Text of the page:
The system deterministically picks an operation seed in conjunction with the graph-level seed so that it gets a unique random sequence.

To be more precise, the seed that is provided is the id of the last operation that has been created in the current graph. Consequently, globally-seeded random operation are extremely sensitive to change in the graph, in particular to those created before itself.

For example,

import tensorflow as tf tf.set_random_seed(1234) generate = tf.random_uniform(()) with tf.Session() as sess: print(generate.eval()) # 0.96046877

Now if we create a node before, the result changes:

import tensorflow as tf tf.set_random_seed(1234) tf.zeros(()) # new op added before generate = tf.random_uniform(()) with tf.Session() as sess: print(generate.eval()) # 0.29252338

If a node is create after however, it does not affect the op seed:

import tensorflow as tf tf.set_random_seed(1234) generate = tf.random_uniform(()) tf.zeros(()) # new op added after with tf.Session() as sess: print(generate.eval()) # 0.96046877

Obviously, as in your case, if you generate several operations, they will have different seeds:

import tensorflow as tf tf.set_random_seed(1234) gen1 = tf.random_uniform(()) gen2 = tf.random_uniform(()) with tf.Session() as sess: print(gen1.eval()) print(gen2.eval()) # 0.96046877 # 0.85591054

As a curiosity, and to validate the fact that seeds are simply the last used id in the graph, you could align the seed of `gen2`

to `gen1`

with

import tensorflow as tf tf.set_random_seed(1234) gen1 = tf.random_uniform(()) # 4 operations seems to be created after seed has been picked seed = tf.get_default_graph()._last_id - 4 gen2 = tf.random_uniform((), seed=seed) with tf.Session() as sess: print(gen1.eval()) print(gen2.eval()) # 0.96046877 # 0.96046877

Obviously though, this should not pass code review.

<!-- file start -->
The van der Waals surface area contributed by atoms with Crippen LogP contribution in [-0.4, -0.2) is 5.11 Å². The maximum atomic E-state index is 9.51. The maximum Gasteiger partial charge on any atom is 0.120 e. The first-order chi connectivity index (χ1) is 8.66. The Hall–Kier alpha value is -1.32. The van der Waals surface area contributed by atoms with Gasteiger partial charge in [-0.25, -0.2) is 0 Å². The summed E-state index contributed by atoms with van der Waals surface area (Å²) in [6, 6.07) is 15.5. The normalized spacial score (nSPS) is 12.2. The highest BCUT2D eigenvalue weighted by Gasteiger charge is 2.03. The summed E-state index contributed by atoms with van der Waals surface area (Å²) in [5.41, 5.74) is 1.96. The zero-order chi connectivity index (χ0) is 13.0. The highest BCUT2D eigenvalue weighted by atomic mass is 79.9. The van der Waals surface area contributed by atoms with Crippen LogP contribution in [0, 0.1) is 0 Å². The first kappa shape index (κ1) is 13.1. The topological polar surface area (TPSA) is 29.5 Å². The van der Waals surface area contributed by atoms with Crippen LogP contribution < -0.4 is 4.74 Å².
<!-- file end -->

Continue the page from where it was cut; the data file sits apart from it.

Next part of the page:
**tf.random.set_seed,** the operation seed is set, we get different results for every call to the random op and every re-run of the program: print(tf.random.uniform([1])) # generates 'A1' tf.random.set_seed (1234) print (tf.random.uniform ()) # generates 'A1' print (tf.random.uniform ()) # generates 'A2' The reason we get 'A2' instead 'A1' on the second call of tf.random.uniform above is because the second call uses a different operation seed. Note that tf.function acts like a re-run of a program in this case.

**Unable to get reproducible results using Keras with TF backend on ,** Unable to get reproducible results using Keras with TF backend on GPU #12800. Closed tf.set_random_seed(seed_value). sess = tf. jvishnuvardhan added type:support backend:tensorflow labels on May 8, 2019. A common mistake is not realizing that tf.set_random_seed() is only a graph-level seed and that running the script multiple times will alter the graph, explaining the non-repeatable results. I used the following statement to print out the entire graph and verified (via diff) that the graph is the same even when the results are different.

There is a related GitHub issue.
But in your case, please refer to the documentation of `tf.set_random_seed`

: